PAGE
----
Globally, the food system and the relationship of the individual to that system, continues to change and grow in complexity. Eating is an everyday event that is part of everyone’s lives. There are many commentaries on the nature of these changes to what, where and how we eat and their socio-cultural, environmental, educational, economic and health consequences. Among this discussion, the term "food literacy" has emerged to acknowledge the broad role food and eating play in our lives and the empowerment that comes from meeting food needs well.
In this book, contributors from Australia, China, United Kingdom and North America provide a review of international research on food literacy and how this can be applied in schools, health care settings and public education and communication at the individual, group and population level.
These varying perspectives will give the reader an introduction to this emerging concept. The book gathers current insights and provides a platform for discussion to further understanding and application in this field. It stimulates the reader to conceptualise what food literacy means to their practice and to critically review its potential contribution to a range of outcomes.
Table of Contents
1. Introduction: Food Literacy for Contemporary Food and Eating
2. An Overview of the Use of the Term Food Literacy
Andrea Begley and Helen Vidgen
3. A Definition of Food Literacy and its Components
4. Relating Food Literacy to Nutrition and Health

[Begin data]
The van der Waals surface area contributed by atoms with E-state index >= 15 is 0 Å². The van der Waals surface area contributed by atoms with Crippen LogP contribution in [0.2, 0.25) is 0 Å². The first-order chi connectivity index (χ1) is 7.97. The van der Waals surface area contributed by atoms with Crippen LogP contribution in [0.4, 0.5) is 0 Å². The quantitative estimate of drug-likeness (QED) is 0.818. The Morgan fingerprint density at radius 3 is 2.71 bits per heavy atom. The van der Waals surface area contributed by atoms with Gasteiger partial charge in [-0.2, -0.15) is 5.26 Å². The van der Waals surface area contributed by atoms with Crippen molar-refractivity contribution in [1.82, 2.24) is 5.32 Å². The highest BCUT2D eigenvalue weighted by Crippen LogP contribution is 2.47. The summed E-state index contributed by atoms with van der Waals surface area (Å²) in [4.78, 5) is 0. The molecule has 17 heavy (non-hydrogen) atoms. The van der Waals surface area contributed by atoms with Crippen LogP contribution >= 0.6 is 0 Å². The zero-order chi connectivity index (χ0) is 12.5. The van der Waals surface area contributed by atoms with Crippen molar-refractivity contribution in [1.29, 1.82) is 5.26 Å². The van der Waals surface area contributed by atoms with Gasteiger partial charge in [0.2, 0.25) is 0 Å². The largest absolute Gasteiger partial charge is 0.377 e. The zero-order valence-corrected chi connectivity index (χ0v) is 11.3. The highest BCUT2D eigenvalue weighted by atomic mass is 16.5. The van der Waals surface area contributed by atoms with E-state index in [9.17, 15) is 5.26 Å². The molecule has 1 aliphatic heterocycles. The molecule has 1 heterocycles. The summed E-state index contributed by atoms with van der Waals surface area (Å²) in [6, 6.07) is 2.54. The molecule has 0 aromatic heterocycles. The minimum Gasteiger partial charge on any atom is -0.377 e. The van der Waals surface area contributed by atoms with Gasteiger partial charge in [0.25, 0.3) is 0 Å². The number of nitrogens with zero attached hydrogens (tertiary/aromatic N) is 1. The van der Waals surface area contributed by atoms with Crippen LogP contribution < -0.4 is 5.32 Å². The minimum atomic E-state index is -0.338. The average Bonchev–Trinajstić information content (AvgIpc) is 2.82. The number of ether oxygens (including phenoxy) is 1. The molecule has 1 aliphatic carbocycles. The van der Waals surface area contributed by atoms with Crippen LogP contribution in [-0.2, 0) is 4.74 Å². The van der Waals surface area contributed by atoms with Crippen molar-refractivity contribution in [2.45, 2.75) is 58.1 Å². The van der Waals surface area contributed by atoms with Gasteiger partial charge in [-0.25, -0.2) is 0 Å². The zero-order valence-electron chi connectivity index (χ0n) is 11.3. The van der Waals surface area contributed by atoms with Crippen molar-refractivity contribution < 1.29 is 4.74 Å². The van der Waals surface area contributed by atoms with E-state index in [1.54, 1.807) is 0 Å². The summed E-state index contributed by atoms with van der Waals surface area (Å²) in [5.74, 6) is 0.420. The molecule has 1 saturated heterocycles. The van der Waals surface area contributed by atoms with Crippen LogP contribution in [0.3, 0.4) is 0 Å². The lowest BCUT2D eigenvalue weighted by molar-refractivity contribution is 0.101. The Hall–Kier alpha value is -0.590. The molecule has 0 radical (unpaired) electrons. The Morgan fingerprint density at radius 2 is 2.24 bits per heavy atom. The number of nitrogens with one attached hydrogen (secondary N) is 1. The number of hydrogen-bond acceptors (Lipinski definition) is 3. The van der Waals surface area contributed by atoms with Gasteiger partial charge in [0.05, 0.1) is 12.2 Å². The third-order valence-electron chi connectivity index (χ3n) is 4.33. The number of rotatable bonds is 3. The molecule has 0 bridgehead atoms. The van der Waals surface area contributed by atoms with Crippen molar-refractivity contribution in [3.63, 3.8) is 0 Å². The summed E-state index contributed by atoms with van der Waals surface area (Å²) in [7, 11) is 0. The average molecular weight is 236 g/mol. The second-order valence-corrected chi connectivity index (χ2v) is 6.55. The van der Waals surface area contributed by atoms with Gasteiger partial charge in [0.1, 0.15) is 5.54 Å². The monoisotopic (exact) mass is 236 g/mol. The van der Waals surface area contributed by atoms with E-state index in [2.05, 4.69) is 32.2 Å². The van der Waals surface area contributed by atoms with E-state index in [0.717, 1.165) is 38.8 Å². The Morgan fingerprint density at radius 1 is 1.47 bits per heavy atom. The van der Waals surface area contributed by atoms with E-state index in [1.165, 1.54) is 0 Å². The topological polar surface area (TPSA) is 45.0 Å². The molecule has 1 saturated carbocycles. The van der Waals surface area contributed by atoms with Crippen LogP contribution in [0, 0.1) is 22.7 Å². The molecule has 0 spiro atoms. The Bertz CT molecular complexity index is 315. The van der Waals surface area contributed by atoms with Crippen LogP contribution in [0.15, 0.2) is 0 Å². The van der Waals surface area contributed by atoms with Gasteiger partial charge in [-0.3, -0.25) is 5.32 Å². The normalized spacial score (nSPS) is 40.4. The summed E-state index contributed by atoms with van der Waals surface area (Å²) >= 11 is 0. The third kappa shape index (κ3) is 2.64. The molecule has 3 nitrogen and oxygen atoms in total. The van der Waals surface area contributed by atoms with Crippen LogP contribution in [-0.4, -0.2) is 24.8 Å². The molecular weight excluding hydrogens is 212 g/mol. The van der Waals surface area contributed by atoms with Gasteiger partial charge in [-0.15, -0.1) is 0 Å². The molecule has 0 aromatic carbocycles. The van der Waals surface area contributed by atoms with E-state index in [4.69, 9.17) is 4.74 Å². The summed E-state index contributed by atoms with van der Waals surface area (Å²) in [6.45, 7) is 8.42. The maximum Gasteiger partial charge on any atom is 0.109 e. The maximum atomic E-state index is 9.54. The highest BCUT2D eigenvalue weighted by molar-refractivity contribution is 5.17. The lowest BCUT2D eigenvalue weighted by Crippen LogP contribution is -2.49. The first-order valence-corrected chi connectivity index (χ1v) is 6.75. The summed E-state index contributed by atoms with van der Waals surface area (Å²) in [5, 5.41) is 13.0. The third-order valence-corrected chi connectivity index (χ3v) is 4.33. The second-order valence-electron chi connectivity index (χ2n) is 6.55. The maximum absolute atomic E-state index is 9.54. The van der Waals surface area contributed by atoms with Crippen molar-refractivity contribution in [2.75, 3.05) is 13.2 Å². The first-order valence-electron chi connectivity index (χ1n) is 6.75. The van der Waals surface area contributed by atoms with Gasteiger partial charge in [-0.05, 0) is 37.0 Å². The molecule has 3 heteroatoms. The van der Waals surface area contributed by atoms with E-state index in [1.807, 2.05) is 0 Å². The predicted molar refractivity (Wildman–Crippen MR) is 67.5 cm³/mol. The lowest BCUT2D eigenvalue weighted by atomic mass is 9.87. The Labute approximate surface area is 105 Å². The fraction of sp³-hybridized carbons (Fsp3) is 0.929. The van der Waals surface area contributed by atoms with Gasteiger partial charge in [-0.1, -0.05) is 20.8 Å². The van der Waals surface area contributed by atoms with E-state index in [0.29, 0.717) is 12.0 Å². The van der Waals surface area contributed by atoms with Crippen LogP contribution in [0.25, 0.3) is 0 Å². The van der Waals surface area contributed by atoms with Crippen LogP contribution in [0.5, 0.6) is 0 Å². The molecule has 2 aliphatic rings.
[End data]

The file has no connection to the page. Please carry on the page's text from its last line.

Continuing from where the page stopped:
5. Using a Health Literacy Frame to Conceptualise Food Literacy
Doris E. Gillis
6. Food Literacy and Food Choice: A Constructionist Perspective
Carole A. Bisogni, Stephanie M. Bostic, Jeffery Sobal and Margaret Jastran
7. Food Literacy Beyond the Individual: The Nexus between Personal Skills and Victim Blaming
8. The Nexus between Food Literacy, Food Security and Disadvantage
9. The Development of Food Literacy
10. Developing Food Literacy through the Education Sector: A Focus on Home Economics
Sandra Fordyce-Voorham and Theresa Lai Yeung Wai Ling
11. Developing Food Literacy through the Health Sector
12. Developing Food Literacy through Food Production
13. Measuring Food Literacy
14. Food Literacy: Key Concepts and the Elephants in the Room
Helen Vidgen and Martin Caraher
Helen Vidgen has worked as a public health nutritionist in government, civil society and academic organizations for over twenty years. During this time she has been involved in the development of policy, programmes and evaluation. Her PhD thesis defined food literacy and its relationship to nutrition. She continues to work in this and other areas related to the everyday practicalities of meeting nutrition recommendations at the Queensland University of Technology, Australia.